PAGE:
We don’t always talk shop at National Warehouse Equipment. Our interests are varied and we love to write about them on our blog. I love sports of all kinds, and with Spring on its way, I’m thinking about baseball. So let’s put the forklifts aside for a second and talk about America’s pastime.
Now before I state my case, let me first tell you that one of these guys (Barry Bonds) was my favorite player growing up and the other player (Roger Clemens) I absolutely despised.
It is widely agreed upon that the “start” of the “Steroid Era” was in 1998. This is the year that Mark McGwire and Sammy Sosa embarked on what was one of the greatest duels in sports history. Both men chasing the single season home run record of 61 kept America on its toes. They were credited with “saving” baseball after the recent labor disputes that interrupted the game. Years later we came to find out that this moment is history was nothing but a complete sham. Both men, while one has actually admitted it, are believed to have used performance enhancing drugs to aid in their quest for the record. Over the last decade, a number of baseball’s biggest stars have been accused and have admitted to using PED’s. The game, some say, has been forever tainted.
This brings me to the two individuals I mentioned earlier in my article. Both Barry Bonds and Roger Clemens played in the steroid era. They both have been linked to PED’s. Both have been kept out of Cooperstown. What we need to consider though, is that these two men also had extremely productive, and what I believe are Hall of Fame careers prior to 1998 and the start of the “Steroid Era”. These two players earned enough accolades before 1998 that it would take a Caterpillar C5000 forklift to carry all of their hardware. Here is a quick rundown of their respective statistics and accomplishments before 1998, so you can see what I mean.
Barry Bonds – 12 seasons- .288 BA/374 HR/1094 RBI/.551 SLG/417 SB/1227 BB/.408 OBP
Roger Clemens – 14 seasons- 213-188 W-L/2.97 ERA/.644 W%/109 CG/2882 SO
Digging deeper into these statistics we can compare the careers of both players against players already in the Hall of Fame and see that even with ending Bonds and Clemens careers in 1997, they most assuredly deserve to be enshrined in Cooperstown.
Take these facts into account when considering Barry Bonds. If Barry Bonds had ended his playing career after 12 seasons in 1997, only 32 players in the Baseball Hall of Fame would have more home runs than his 374. That would be more than players such as Joe DiMaggio, Hank Greenberg, and George Brett to name a few. He would have more RBI’s than guys like Kirby Puckett, Rod Carew, and Hack Wilson. Bonds’ .551 Slugging Percentage would have ranked him 14th among Hall of Famers. His 417 steals would have been the 25th most in the Hall of Fame, and his 1227 Base on Balls would have ranked him 27th ahead of greats like Dave Winfield, Cal Ripken and George Brett. Last but not least, the .408 OBP he posted during that time would have put him ahead of Joe DiMaggio, Ricky Henderson, and Honus Wagner. Every player I mentioned played 12 seasons, if not more. Guys like Brett, Winfield and Ripken played over 20 years.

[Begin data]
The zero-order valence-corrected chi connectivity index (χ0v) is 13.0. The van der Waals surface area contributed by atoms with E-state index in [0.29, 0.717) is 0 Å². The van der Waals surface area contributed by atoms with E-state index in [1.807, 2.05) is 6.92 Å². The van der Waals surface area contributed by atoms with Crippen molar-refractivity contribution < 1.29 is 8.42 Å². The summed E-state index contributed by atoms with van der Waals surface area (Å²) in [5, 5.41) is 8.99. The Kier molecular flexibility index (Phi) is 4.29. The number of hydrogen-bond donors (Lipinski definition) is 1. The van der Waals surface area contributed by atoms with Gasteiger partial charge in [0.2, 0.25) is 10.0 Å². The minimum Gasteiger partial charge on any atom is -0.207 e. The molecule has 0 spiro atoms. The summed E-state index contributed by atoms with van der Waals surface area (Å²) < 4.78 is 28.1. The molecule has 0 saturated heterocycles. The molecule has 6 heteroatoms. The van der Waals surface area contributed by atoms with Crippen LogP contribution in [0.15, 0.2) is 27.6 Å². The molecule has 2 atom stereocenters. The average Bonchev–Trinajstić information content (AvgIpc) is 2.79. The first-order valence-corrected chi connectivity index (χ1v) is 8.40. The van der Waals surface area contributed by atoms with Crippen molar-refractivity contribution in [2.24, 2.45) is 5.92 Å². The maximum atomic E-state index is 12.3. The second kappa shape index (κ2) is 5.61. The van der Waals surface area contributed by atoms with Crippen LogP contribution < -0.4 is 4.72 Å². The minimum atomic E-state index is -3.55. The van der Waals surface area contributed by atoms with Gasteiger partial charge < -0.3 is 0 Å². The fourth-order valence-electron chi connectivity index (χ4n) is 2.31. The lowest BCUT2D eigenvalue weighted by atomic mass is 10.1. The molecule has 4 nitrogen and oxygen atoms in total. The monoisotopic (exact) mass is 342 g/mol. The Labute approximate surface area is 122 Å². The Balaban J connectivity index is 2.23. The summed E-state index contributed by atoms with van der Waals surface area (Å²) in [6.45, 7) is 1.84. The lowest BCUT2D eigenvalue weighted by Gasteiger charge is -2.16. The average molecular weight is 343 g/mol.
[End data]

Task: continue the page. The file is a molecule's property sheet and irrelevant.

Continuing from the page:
The Clemens argument is just as strong. After 14 seasons his 213 wins would put him ahead of guys like Don Drysdale, Bob Lemon. The .644 winning percentage would have ranked 10th for Hall of Fame pitchers. Clemens’2.97 ERA would be better than guys like Catfish Hunter, and Lefty Gomez. He would have the same amount of complete games as Greg Maddux, who would have played 9 more seasons than Clemens. Finally, his 2882 strikes outs at the time would have ranked him 12th amongst Hall of Famers. That’s more than guys like Cy Young, Warren Spahn, and Tom Glavine. Every one of those guys played at least 7 more seasons than Clemens, had he called it quits in 1997.
There has been an extremely heated debate lately over who should be elected into the Baseball Hall of Fame. Steroids has penetrated the game so deep that writers are not even voting for guys from the era itself because they just don’t know who did or did use. There was even one baseball writer named Dan Le Batard who gave his vote to Deadspin (I attached a link to the article below). While I agree the job of the voters has gotten tougher, I think baseball writers need to look deeper into the numbers. These guys did what they needed to do after the 1998 season to be able to compete in what we know now was an un-level playing field. Were they wrong in what they did to gain an edge when everyone else around them seemed to be doing it? Absolutely! But if you ask me the numbers before the “Steroid Era” began do not lie. These guys performed at the highest level when the game was still considered clean. Hopefully the writers will let them in soon.
www.baseballreference.com was used for the statistical parts of this article.